Mealworm Diet Helps Chickens During Molting

The moulting usually occurs throughout fall and spring. When moulting, chickens lose their feathers which are later replaced with new ones. Inexperienced owners often this that this is a sign that there’s something wrong with the chickens. However, moulting is a perfectly normal process that every healthy chicken goes through.

Nevertheless, while losing feathers is nothing to worry about, during moulting season chickens experience a significant drop in immunity. As feathers are almost entirely made of protein, their deficiency is the main reason why this happens. And, there’s nothing better to fortify poor immunity than an extra dose of protein. For this reason, it’s always good to have mealworms supply ready when the moulting season starts.

Introducing mealworm supplements to your chickens’ diet will strengthen their immunity and help them stay healthy while moulting. These little guys add dense amounts of protein to your chicks and you should be able to see them recover and improve their physical appearance in just a couple of days.


Mealworm Diet Improves Egg Quality and Production

Eggs are one of the best protein sources for people and they actually are almost entirely protein. So, it’s only logical that an increased level of protein in chickens’ diet will result in more nutritious eggs. According to many chicken owners, providing chickens with more protein-rich food even makes eggs taste better. Feeding your hens with mealworms will also increase make them increase their production and lay more eggs. This is why a lot of chicken keepers especially boost the mealworm supplements during the laying period.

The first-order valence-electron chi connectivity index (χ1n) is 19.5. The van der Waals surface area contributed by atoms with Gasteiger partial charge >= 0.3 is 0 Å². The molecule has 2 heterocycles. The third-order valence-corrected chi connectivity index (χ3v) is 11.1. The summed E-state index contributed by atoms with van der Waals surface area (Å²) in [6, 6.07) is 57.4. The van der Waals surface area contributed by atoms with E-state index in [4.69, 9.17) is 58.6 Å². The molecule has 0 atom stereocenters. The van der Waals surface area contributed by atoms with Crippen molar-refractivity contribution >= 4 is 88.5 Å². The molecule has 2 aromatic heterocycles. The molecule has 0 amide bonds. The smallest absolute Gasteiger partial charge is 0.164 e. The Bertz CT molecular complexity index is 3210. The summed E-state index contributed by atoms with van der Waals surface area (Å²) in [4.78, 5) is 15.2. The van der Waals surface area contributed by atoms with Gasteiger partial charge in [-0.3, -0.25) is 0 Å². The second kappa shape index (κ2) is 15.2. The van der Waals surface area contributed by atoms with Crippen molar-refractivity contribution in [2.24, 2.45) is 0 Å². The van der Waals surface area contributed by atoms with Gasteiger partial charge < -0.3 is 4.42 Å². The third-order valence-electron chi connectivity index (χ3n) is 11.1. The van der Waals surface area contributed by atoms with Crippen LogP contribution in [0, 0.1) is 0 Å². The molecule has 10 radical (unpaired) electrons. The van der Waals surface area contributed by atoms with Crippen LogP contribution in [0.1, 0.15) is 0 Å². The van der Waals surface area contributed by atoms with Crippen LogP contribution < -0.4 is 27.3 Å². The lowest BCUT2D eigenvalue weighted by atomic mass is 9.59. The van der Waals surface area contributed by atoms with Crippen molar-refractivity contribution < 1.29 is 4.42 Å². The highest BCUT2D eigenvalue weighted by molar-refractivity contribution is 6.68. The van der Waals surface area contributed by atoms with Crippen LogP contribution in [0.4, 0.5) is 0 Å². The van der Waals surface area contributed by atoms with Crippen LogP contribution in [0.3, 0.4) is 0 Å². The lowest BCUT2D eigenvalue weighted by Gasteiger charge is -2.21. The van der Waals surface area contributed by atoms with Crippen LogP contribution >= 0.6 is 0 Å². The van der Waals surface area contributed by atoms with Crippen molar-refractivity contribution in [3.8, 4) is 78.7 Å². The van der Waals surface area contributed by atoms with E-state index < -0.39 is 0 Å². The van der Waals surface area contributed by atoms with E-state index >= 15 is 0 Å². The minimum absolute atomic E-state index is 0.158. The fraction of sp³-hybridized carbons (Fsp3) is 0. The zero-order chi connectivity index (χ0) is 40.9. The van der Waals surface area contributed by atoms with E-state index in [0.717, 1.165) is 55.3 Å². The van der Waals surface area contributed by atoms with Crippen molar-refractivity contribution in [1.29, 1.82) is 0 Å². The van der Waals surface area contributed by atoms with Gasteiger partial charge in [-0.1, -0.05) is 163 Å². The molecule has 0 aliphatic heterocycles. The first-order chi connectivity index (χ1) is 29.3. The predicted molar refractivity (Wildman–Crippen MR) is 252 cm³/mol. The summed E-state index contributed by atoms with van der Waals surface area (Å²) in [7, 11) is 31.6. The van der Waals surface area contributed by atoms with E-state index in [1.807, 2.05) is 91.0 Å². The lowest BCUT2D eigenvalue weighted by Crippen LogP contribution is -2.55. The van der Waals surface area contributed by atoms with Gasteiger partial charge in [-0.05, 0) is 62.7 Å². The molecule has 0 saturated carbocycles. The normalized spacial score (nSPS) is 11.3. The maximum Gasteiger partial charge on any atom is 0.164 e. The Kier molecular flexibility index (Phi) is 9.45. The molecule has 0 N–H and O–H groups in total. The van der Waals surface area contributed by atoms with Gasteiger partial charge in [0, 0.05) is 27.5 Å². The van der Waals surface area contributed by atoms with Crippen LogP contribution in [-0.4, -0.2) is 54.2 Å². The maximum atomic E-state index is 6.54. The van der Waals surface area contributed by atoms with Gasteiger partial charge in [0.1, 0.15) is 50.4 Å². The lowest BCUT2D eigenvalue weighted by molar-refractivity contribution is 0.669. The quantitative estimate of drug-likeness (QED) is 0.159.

In general, the quality of eggs depends on what your chicken eats. The best and healthiest eggs are a product of chickens whose diet is organic. Since many people who keep chickens grow their own mealworms, they can freely feed them to chickens knowing that they were bred in a natural and organic way.


Mealworms Can Be of Great Help in Turning the Bedding

If you’re using deep litter bedding in your backyard coop, you know what a hassle it can be to stir the litter up and turn the bedding. It can be a truly tedious chore and requires a lot of time and manpower.

For those not using this system, deep litter bedding involves creating a thick layer of bedding in the coop. When it starts to decompose, you don’t remove and replace it but rather just add a new layer on top of the old one. The old bedding will dissolve and enrich the soil and save you from the trouble of replacing it. However, from time to time you have to stir it up and mix up the old and new bedding which can be rather exhausting.

However, mealworms and chickens can do a lot of this work for you. Just take some mealworms and sprinkle them across the bedding. Then, you can just sit back and watch what happens.

Chickens adore mealworms so much that will immediately get super excited about the new portion of their favourite snack. To get to the mealworms inside the litter they’ll start scratching and pecking into the bedding. They’ll likely continue to do this even after they’ve eaten them all, looking for any leftovers. In the process of doing this, they will thoroughly turn and mix up the bedding desperately trying to discover more mealworms.


Can You Feed Your Chickens Too Many Mealworms?

While mealworms are a useful and healthy addition to the chicken diet, you shouldn’t go overboard with the amount you’re serving them. Mealworms are basically a supplement or, to be more clear, a treat. And, just like with us humans, too many treats may be bad. On average, mealworms should account for more than 10% of the chicken diet.

Chickens get most of their nutrients through their feed. Proper feed will have all the nutritious ingredients in the right proportion. So, there’s no reason to treat them with mealworms more than twice a week. You can increase this a bit during the molting period when chickens commonly experience a lack of proteins. The amount you give them at once shouldn’t be more than a small handful per chicken. Ten live mealworms or four dried ones are usually enough.